Getting students to apply and demonstrate their true level of proficiency while taking assessments is a challenge for every classroom teacher. If we think the student is not demonstrating their best, their scores will reflect a low individual score validity (ISV), which needs to be factored in to evaluation scores.
So how can you identify instances of students not applying their true level of proficiency? Our researchers have long been working on this challenge, and have established and refined some criteria for classifying low ISV scores.
Some interesting findings from this research:
+ Boys have low ISV scores twice as often as do girls.
+ Low ISV scores appear on reading tests more often than on math tests, mainly because of the perceived effort required to read a longer question.
+ Low ISV scores are more common in the fall than during spring testing. While counter-intuitive, there are more demands on students toward the end of the school year, resulting in possible burnout.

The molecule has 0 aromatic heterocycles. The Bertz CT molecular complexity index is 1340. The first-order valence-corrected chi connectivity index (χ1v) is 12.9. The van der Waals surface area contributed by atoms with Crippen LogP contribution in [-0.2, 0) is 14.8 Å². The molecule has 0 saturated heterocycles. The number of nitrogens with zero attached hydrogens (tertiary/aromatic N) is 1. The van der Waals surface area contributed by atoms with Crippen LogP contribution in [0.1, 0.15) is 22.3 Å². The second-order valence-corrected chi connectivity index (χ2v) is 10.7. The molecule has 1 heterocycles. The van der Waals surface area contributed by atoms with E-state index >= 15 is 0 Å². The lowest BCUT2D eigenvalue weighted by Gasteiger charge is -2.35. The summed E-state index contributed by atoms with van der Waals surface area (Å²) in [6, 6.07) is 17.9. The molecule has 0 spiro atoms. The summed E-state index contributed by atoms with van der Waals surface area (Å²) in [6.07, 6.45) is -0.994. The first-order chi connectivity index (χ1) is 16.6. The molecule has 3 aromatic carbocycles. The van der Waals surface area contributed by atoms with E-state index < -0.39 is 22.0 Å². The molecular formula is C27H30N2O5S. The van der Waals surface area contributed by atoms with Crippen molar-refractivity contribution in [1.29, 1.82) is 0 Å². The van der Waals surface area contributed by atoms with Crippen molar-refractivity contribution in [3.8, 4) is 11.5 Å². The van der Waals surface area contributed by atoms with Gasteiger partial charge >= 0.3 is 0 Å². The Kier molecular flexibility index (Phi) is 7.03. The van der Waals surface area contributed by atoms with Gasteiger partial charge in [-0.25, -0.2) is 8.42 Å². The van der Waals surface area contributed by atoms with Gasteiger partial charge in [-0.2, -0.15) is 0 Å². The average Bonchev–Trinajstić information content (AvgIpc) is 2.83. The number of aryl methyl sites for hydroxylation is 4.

+ Low ISV scores increase with grade level. In fact, we found that 1 percent of MAP(R) scores in grade 2 show low ISV scores, while nearly 15 percent of low scores prevail in grade 9.
+ Low ISV scores increase during the course of the day with late afternoon nearly double that of morning tests.
While student engagement is a factor in their performance on all educational assessments and tests, what can we do about it? If you’d like some ideas, then head on over to our SPARK Community and read the blog by NWEA Research Fellow Steven Wise. He shares some things that educators can do and some things that NWEA is doing to address this concern.
As always, we’d love your thoughts and insights. What have you done to help improve student engagement during educational assessments and tests, and did it work?